The event in Jamestown in 1619 was an important event but it is an Africans in America specific date. If we were going to use slavery as the event, that year was certainly not the year slavery began. One of the individuals who was sold in 1619 signalling the start of slavery in the USA was named “Rose”. Her name implied that she was already enslaved elsewhere. If slavery was the event that split time for Africans, 1619 was too late. Secondly, as a budding Garveyite I did not recognized any differences among African people due to where the slave ship delivered them. National labels are no more than tribal labels and they have the same effects as tribalism at home. They are one of the enemies’ tool for dividing us. I was disappointed that Dr. Asante had such a narrow focus. So, I wrote to him and I was surprised when he answered my letter. I still have the letter but I am choosing not to post it because I don’t have Dr. Asante’s permission.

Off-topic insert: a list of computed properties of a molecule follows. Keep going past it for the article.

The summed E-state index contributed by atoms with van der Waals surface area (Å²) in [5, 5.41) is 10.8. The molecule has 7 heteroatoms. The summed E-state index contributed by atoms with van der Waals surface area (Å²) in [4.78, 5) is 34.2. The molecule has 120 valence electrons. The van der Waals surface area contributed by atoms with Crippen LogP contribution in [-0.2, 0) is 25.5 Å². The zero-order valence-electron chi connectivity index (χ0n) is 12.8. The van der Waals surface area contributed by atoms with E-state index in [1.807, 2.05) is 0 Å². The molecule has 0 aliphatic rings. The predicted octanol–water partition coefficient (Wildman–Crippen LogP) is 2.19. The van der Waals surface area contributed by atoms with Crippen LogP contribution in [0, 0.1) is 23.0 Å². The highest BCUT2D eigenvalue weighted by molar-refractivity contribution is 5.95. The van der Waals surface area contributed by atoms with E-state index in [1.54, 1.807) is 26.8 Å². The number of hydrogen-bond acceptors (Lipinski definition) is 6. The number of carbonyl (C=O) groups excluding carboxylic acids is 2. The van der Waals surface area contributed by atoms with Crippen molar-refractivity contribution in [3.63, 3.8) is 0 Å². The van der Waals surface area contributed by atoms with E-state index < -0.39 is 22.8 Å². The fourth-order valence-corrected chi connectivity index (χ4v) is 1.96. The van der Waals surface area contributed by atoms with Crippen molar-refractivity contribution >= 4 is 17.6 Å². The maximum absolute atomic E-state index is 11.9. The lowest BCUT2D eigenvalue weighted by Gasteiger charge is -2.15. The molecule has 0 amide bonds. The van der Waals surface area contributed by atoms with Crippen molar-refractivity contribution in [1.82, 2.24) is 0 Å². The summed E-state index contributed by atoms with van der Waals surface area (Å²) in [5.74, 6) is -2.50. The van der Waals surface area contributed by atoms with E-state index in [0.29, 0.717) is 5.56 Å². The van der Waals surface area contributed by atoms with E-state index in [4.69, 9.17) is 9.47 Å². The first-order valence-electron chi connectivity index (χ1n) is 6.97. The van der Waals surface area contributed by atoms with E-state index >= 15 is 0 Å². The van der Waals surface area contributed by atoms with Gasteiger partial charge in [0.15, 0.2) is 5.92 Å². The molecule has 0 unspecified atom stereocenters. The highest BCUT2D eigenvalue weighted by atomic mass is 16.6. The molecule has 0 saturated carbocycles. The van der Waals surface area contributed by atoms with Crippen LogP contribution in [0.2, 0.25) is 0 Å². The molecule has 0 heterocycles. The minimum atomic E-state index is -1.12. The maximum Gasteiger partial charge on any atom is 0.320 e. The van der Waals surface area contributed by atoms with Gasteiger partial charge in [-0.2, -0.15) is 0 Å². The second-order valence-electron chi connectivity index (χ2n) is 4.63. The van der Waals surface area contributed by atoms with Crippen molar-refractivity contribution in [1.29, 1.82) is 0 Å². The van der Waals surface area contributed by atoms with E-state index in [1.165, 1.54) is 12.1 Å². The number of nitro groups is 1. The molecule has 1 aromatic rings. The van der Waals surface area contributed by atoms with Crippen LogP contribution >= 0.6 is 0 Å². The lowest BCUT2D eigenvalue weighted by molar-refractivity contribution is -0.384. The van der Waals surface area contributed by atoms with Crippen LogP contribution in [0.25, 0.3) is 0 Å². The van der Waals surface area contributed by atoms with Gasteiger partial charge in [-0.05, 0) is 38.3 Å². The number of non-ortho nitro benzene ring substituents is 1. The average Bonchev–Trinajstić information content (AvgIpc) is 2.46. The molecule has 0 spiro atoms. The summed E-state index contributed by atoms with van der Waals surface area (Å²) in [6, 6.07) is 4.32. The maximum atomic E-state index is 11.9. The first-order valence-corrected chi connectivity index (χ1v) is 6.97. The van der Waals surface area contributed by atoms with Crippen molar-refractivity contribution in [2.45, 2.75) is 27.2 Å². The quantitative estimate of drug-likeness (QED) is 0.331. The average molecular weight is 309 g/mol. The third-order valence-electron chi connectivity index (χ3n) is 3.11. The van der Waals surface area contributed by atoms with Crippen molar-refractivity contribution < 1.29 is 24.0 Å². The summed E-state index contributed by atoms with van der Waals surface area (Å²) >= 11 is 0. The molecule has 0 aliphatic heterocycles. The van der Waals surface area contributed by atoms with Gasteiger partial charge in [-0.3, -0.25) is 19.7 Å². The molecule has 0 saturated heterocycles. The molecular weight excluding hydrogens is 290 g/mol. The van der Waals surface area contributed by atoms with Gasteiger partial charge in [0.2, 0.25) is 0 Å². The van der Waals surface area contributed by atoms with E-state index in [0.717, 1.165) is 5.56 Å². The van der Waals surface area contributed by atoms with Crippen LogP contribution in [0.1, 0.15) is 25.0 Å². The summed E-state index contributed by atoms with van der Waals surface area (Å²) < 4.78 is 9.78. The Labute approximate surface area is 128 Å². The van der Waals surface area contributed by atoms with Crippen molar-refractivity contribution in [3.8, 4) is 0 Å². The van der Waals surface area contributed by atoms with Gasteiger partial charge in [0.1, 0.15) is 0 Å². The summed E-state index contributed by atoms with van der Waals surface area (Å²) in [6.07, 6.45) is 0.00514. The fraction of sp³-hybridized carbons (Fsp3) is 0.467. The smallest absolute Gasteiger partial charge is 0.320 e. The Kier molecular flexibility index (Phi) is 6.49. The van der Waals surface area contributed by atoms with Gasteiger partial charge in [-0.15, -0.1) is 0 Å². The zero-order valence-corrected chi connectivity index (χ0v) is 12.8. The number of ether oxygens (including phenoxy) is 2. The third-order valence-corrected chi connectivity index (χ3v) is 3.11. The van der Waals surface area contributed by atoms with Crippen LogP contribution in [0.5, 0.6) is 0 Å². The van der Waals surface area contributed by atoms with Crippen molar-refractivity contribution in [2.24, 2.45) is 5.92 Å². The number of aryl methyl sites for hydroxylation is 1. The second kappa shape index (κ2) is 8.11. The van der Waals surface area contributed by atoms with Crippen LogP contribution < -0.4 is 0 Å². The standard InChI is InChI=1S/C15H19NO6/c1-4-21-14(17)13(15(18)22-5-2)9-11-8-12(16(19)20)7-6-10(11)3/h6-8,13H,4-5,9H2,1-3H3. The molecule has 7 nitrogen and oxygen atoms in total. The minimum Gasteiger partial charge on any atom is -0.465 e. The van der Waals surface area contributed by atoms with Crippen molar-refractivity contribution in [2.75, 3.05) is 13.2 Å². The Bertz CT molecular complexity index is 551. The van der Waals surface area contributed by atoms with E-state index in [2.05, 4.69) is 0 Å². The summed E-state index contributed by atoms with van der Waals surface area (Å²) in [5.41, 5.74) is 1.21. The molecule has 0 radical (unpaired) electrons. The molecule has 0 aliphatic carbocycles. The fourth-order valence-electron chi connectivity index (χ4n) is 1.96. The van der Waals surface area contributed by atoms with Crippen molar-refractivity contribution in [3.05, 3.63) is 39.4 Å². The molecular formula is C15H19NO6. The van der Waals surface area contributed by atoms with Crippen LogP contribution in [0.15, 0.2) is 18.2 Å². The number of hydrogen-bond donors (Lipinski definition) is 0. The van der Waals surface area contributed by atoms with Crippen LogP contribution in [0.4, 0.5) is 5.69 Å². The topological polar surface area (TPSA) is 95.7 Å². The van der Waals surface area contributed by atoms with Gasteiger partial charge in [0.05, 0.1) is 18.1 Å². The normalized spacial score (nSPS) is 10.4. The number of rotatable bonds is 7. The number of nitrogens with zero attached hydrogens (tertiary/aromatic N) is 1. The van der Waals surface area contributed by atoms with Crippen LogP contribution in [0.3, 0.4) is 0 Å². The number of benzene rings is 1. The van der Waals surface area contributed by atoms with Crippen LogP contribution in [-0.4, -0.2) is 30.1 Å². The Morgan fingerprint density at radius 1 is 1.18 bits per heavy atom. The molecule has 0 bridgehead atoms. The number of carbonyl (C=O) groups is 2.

In his response, he suggested that there could be multiple calendars with each segment of the diaspora with its own timeline. The Africans in America could use 1619, Africans in the Caribbean could used an earlier date, etc. That was not what I had envisioned. I saw Africans everywhere as one. I put the focus on where the slave ships picked us up, on what we had in common, not where the slave ships happened to drop us off. I was having trouble trying to determine what could be an appropriate event but I knew that the African Cultural Calendar had to represent Africans everywhere.

A comment in Dr. Asante’s letter caused me to think about what might constitute a time splitting event, differently. By the time I read Afrocentricity I had already decided that slavery was not the event. In his letter, Dr. Asante said that we should not let others by their actions determine when the calendar should start. For that reason, he would agree that 1619 might not be the appropriate date. After Dr. Asante’s letter, I thought about that New Year’s Eve party again. How as African people we did not let Dick Clark dictate to us when the year began. Dr. Asante’s comment allowed me to frame my thoughts around what might be an appropriate event.